Is Compliance a Learning Disability?
As teachers we know that our classes can fall into three groups, this is especially evident at reporting time.
There are those that do well, are active participants in the learning, question and who are confident. You know these well and find it easy to say something about their progress, attitudes, and behaviours. “Well done. Keep it up” There are those who have presented challenges, often of a behavioural or engagement in nature. Once again you know these well and you do not struggle to offer advice on how to do better next year. “Learn to focus and avoid distractions” The last group are not so well known to you. They are often quiet, do as they are told and take up little of your time. In short they are compliant and when it comes to writing reports often provide the biggest challenge.
The size of each group may vary but I would bet they still exist in many classes.
We could argue that the first group find the learning environment to their liking and are comfortable within it. They are comfortable with the approach, resources, pace, language and tasks. This group are often the “volunteer” group and will take part in extracurricular activities or be members of out of class groups. As a result of their learning needs being met they do well and make progress. The second group do not find the learning environment to their liking, something is missing, and they are not comfortable but do not have the language or skills to express what is wrong in an appropriate and helpful manner. Although they seek to express their needs they do not fully understand what it is that is missing or what to do about it. The result is a series of challenges as they seek attention to help them resolve the issues they have with their learning environment. This group will often take up a greater percentage of resources than their numbers suggest both in terms of the teacher and support provision. This support may not produce as much impact as wished too because it often does not address the issue of the learning environment and the missing needs. A little like giving glasses of water to somebody when they ask for water when actually what they need is the fire brigade to put out a blaze. The third group, the compliant learners, don’t make a fuss even if the learning environment is not meeting their learning needs. They may “self-label” as not very bright and have reduced expectations of themselves as they reflect the expectations placed upon them. When we rely on past performance as a predictor of potential or future performance this group often go unchallenged since they achieve within the expected or predicted range even if this is way below their true and as yet untapped potential. When there is a threshold associated with targets and grades this group will often be seen as the “borderline” students, those who with more help could achieve a little more. What we give them though is more of the same and yet we are still not meeting their learning needs although some will do better because of the greater expectation we have of them.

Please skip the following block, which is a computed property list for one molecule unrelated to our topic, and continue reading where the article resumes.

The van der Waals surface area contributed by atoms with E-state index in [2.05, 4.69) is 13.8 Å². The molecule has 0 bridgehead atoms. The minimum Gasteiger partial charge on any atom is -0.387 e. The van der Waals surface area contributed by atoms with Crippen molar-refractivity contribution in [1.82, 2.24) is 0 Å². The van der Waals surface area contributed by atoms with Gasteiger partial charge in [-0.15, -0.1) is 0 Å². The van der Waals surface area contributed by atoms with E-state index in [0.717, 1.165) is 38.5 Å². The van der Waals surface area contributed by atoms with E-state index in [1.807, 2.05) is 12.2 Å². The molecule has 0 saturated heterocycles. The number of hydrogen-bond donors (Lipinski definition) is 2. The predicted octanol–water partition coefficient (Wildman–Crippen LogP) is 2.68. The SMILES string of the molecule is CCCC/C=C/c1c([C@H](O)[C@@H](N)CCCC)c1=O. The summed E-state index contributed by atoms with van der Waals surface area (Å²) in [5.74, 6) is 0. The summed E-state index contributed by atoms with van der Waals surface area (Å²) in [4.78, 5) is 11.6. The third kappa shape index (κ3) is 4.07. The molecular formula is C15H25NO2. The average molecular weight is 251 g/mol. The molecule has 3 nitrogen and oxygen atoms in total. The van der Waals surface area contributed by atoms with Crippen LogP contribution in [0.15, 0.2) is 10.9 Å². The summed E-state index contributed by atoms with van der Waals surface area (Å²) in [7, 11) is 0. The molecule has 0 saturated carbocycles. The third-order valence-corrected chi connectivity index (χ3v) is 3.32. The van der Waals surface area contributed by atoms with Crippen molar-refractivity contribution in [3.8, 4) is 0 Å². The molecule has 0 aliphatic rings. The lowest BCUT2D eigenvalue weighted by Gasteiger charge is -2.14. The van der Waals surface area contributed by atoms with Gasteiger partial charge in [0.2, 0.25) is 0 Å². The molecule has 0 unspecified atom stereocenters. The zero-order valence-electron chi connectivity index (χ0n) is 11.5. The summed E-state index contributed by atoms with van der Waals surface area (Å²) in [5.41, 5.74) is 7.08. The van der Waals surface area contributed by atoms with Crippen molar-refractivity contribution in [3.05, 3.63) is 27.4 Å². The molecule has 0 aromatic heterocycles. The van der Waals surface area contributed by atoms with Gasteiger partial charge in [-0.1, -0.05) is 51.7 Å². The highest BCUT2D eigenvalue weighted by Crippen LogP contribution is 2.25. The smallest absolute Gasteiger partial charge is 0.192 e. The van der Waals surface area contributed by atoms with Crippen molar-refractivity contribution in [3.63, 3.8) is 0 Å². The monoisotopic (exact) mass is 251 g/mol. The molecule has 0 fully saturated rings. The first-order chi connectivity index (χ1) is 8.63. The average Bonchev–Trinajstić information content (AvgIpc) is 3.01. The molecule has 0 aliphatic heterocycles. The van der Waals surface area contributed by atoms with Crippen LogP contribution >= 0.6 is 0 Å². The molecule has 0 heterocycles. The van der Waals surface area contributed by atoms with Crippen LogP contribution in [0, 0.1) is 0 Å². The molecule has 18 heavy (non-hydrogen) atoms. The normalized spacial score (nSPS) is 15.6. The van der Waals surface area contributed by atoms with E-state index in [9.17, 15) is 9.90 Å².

Do you disagree with me?
If you disagree with me then for you these groups don’t exist, you have never experienced them, and report writing for you is a case of limiting what you have to say rather than trying to find things to say about some of your students. You do not see compliance as a learning disability.